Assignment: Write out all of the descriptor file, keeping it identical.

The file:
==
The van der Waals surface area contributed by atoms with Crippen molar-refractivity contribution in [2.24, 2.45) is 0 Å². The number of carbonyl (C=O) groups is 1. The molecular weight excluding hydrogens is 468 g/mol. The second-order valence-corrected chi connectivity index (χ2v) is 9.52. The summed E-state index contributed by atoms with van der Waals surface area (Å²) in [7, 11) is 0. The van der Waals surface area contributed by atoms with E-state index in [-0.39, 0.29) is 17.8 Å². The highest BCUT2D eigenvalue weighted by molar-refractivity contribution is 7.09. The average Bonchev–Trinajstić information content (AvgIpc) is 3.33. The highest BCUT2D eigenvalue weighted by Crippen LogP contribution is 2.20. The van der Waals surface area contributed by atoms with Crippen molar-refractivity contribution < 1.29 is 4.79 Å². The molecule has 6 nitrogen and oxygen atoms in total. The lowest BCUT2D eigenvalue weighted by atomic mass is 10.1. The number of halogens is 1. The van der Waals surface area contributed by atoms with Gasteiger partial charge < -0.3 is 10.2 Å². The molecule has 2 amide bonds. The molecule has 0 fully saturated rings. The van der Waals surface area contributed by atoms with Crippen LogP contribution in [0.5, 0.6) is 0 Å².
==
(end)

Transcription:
The van der Waals surface area contributed by atoms with Crippen molar-refractivity contribution in [2.24, 2.45) is 0 Å². The number of carbonyl (C=O) groups is 1. The molecular weight excluding hydrogens is 468 g/mol. The second-order valence-corrected chi connectivity index (χ2v) is 9.52. The summed E-state index contributed by atoms with van der Waals surface area (Å²) in [7, 11) is 0. The van der Waals surface area contributed by atoms with E-state index in [-0.39, 0.29) is 17.8 Å². The highest BCUT2D eigenvalue weighted by molar-refractivity contribution is 7.09. The average Bonchev–Trinajstić information content (AvgIpc) is 3.33. The highest BCUT2D eigenvalue weighted by Crippen LogP contribution is 2.20. The van der Waals surface area contributed by atoms with Crippen molar-refractivity contribution < 1.29 is 4.79 Å². The molecule has 6 nitrogen and oxygen atoms in total. The lowest BCUT2D eigenvalue weighted by atomic mass is 10.1. The number of halogens is 1. The van der Waals surface area contributed by atoms with Gasteiger partial charge < -0.3 is 10.2 Å². The molecule has 2 amide bonds. The molecule has 0 fully saturated rings. The van der Waals surface area contributed by atoms with Crippen LogP contribution in [0.5, 0.6) is 0 Å².